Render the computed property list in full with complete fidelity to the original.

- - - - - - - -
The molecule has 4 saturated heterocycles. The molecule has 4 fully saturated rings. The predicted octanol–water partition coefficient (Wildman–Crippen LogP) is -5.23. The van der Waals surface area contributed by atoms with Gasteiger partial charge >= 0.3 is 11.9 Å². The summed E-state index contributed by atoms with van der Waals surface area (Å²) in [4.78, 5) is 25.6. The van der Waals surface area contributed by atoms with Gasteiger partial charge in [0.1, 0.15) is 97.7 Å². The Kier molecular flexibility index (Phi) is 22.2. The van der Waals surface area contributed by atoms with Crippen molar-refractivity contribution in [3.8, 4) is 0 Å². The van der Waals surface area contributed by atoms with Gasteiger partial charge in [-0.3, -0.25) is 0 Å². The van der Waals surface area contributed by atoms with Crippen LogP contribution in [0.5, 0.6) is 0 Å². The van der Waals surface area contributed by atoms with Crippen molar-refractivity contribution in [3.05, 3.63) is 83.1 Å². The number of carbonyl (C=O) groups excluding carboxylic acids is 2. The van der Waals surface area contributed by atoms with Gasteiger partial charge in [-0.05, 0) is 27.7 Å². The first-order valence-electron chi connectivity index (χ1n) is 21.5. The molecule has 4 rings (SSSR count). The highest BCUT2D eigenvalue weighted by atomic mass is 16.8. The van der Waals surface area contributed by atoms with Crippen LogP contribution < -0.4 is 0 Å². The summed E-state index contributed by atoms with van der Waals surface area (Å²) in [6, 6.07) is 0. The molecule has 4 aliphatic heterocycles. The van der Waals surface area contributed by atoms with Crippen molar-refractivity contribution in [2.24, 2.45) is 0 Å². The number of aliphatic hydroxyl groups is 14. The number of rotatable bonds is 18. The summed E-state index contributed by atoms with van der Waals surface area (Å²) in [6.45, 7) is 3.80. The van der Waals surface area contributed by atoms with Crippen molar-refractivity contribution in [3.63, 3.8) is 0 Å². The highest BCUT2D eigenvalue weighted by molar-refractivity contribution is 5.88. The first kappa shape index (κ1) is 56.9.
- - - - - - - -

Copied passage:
The molecule has 4 saturated heterocycles. The molecule has 4 fully saturated rings. The predicted octanol–water partition coefficient (Wildman–Crippen LogP) is -5.23. The van der Waals surface area contributed by atoms with Gasteiger partial charge >= 0.3 is 11.9 Å². The summed E-state index contributed by atoms with van der Waals surface area (Å²) in [4.78, 5) is 25.6. The van der Waals surface area contributed by atoms with Gasteiger partial charge in [0.1, 0.15) is 97.7 Å². The Kier molecular flexibility index (Phi) is 22.2. The van der Waals surface area contributed by atoms with Crippen molar-refractivity contribution in [3.8, 4) is 0 Å². The van der Waals surface area contributed by atoms with Gasteiger partial charge in [-0.3, -0.25) is 0 Å². The van der Waals surface area contributed by atoms with Crippen LogP contribution in [0.5, 0.6) is 0 Å². The van der Waals surface area contributed by atoms with Crippen molar-refractivity contribution in [3.05, 3.63) is 83.1 Å². The number of carbonyl (C=O) groups excluding carboxylic acids is 2. The van der Waals surface area contributed by atoms with Gasteiger partial charge in [-0.05, 0) is 27.7 Å². The first-order valence-electron chi connectivity index (χ1n) is 21.5. The molecule has 4 rings (SSSR count). The highest BCUT2D eigenvalue weighted by atomic mass is 16.8. The van der Waals surface area contributed by atoms with Crippen LogP contribution < -0.4 is 0 Å². The summed E-state index contributed by atoms with van der Waals surface area (Å²) in [6, 6.07) is 0. The molecule has 4 aliphatic heterocycles. The van der Waals surface area contributed by atoms with Crippen molar-refractivity contribution in [2.24, 2.45) is 0 Å². The number of aliphatic hydroxyl groups is 14. The number of rotatable bonds is 18. The summed E-state index contributed by atoms with van der Waals surface area (Å²) in [6.45, 7) is 3.80. The van der Waals surface area contributed by atoms with Crippen molar-refractivity contribution in [3.63, 3.8) is 0 Å². The highest BCUT2D eigenvalue weighted by molar-refractivity contribution is 5.88. The first kappa shape index (κ1) is 56.9.